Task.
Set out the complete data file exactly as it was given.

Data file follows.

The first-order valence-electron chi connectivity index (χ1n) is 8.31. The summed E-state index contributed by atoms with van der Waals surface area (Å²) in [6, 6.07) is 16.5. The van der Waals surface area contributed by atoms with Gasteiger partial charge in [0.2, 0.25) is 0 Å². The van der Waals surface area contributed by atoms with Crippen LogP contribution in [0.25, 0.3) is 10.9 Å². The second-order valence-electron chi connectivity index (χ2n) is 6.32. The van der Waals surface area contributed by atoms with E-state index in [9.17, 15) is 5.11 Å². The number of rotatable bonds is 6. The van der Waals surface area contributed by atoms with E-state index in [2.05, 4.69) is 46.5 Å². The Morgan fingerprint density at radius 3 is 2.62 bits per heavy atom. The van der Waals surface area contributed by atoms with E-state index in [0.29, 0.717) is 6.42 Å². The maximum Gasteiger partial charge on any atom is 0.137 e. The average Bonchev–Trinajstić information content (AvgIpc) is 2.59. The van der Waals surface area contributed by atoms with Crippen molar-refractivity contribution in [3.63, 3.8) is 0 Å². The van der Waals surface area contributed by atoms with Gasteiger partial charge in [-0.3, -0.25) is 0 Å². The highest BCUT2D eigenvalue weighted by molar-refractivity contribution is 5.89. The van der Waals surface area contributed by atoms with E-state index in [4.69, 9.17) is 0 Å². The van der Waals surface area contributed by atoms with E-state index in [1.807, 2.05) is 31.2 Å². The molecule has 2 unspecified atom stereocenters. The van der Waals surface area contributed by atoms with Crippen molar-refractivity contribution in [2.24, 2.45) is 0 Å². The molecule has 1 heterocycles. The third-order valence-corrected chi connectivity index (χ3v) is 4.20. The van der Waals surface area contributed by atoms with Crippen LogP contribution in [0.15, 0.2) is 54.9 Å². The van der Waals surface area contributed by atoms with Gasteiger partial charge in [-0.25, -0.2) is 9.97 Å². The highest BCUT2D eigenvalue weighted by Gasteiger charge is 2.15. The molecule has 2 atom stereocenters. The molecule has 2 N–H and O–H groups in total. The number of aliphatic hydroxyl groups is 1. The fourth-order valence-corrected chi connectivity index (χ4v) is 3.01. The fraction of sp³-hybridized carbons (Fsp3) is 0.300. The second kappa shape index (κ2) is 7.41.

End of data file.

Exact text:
The first-order valence-electron chi connectivity index (χ1n) is 8.31. The summed E-state index contributed by atoms with van der Waals surface area (Å²) in [6, 6.07) is 16.5. The van der Waals surface area contributed by atoms with Gasteiger partial charge in [0.2, 0.25) is 0 Å². The van der Waals surface area contributed by atoms with Crippen LogP contribution in [0.25, 0.3) is 10.9 Å². The second-order valence-electron chi connectivity index (χ2n) is 6.32. The van der Waals surface area contributed by atoms with E-state index in [9.17, 15) is 5.11 Å². The number of rotatable bonds is 6. The van der Waals surface area contributed by atoms with E-state index in [2.05, 4.69) is 46.5 Å². The Morgan fingerprint density at radius 3 is 2.62 bits per heavy atom. The van der Waals surface area contributed by atoms with E-state index in [0.29, 0.717) is 6.42 Å². The maximum Gasteiger partial charge on any atom is 0.137 e. The average Bonchev–Trinajstić information content (AvgIpc) is 2.59. The van der Waals surface area contributed by atoms with Crippen molar-refractivity contribution in [3.63, 3.8) is 0 Å². The van der Waals surface area contributed by atoms with Gasteiger partial charge in [-0.3, -0.25) is 0 Å². The highest BCUT2D eigenvalue weighted by molar-refractivity contribution is 5.89. The van der Waals surface area contributed by atoms with E-state index in [4.69, 9.17) is 0 Å². The van der Waals surface area contributed by atoms with E-state index in [1.807, 2.05) is 31.2 Å². The molecule has 2 unspecified atom stereocenters. The van der Waals surface area contributed by atoms with Crippen molar-refractivity contribution in [2.24, 2.45) is 0 Å². The molecule has 1 heterocycles. The third-order valence-corrected chi connectivity index (χ3v) is 4.20. The van der Waals surface area contributed by atoms with Crippen LogP contribution in [0.15, 0.2) is 54.9 Å². The van der Waals surface area contributed by atoms with Gasteiger partial charge in [-0.25, -0.2) is 9.97 Å². The highest BCUT2D eigenvalue weighted by Gasteiger charge is 2.15. The molecule has 2 atom stereocenters. The molecule has 2 N–H and O–H groups in total. The number of aliphatic hydroxyl groups is 1. The fourth-order valence-corrected chi connectivity index (χ4v) is 3.01. The fraction of sp³-hybridized carbons (Fsp3) is 0.300. The second kappa shape index (κ2) is 7.41.